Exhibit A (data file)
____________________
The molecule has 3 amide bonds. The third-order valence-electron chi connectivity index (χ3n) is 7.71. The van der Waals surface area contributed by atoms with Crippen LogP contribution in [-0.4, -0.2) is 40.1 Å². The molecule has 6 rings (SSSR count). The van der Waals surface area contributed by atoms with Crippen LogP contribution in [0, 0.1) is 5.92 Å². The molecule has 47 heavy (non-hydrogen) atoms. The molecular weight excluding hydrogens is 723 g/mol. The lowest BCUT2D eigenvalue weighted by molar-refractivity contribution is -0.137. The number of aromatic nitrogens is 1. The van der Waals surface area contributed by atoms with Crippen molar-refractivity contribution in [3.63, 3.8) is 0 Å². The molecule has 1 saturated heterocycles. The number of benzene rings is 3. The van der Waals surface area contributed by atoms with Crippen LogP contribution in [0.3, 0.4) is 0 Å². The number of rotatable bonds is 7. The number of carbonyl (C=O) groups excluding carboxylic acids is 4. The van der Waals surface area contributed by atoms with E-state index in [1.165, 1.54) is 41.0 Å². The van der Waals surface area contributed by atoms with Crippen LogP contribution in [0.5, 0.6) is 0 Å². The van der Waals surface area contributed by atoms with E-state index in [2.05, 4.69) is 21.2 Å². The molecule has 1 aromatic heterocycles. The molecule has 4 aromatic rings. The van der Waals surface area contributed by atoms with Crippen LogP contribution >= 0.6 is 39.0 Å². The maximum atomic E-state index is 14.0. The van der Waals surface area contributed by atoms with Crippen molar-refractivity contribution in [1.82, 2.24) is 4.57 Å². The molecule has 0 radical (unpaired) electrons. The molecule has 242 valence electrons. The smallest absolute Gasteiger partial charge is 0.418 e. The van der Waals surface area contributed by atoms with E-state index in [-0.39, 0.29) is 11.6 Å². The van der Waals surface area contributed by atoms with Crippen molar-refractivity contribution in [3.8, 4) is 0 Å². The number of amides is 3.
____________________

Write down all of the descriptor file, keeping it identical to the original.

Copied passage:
The molecule has 3 amide bonds. The third-order valence-electron chi connectivity index (χ3n) is 7.71. The van der Waals surface area contributed by atoms with Crippen LogP contribution in [-0.4, -0.2) is 40.1 Å². The molecule has 6 rings (SSSR count). The van der Waals surface area contributed by atoms with Crippen LogP contribution in [0, 0.1) is 5.92 Å². The molecule has 47 heavy (non-hydrogen) atoms. The molecular weight excluding hydrogens is 723 g/mol. The lowest BCUT2D eigenvalue weighted by molar-refractivity contribution is -0.137. The number of aromatic nitrogens is 1. The van der Waals surface area contributed by atoms with Crippen molar-refractivity contribution in [3.63, 3.8) is 0 Å². The molecule has 1 saturated heterocycles. The number of benzene rings is 3. The van der Waals surface area contributed by atoms with Crippen LogP contribution in [0.3, 0.4) is 0 Å². The number of rotatable bonds is 7. The number of carbonyl (C=O) groups excluding carboxylic acids is 4. The van der Waals surface area contributed by atoms with E-state index in [1.165, 1.54) is 41.0 Å². The van der Waals surface area contributed by atoms with Crippen LogP contribution in [0.5, 0.6) is 0 Å². The van der Waals surface area contributed by atoms with E-state index in [2.05, 4.69) is 21.2 Å². The molecule has 1 aromatic heterocycles. The molecule has 4 aromatic rings. The van der Waals surface area contributed by atoms with Crippen LogP contribution >= 0.6 is 39.0 Å². The maximum atomic E-state index is 14.0. The van der Waals surface area contributed by atoms with Crippen molar-refractivity contribution in [1.82, 2.24) is 4.57 Å². The molecule has 0 radical (unpaired) electrons. The molecule has 242 valence electrons. The smallest absolute Gasteiger partial charge is 0.418 e. The van der Waals surface area contributed by atoms with E-state index in [-0.39, 0.29) is 11.6 Å². The van der Waals surface area contributed by atoms with Crippen molar-refractivity contribution in [3.8, 4) is 0 Å². The number of amides is 3.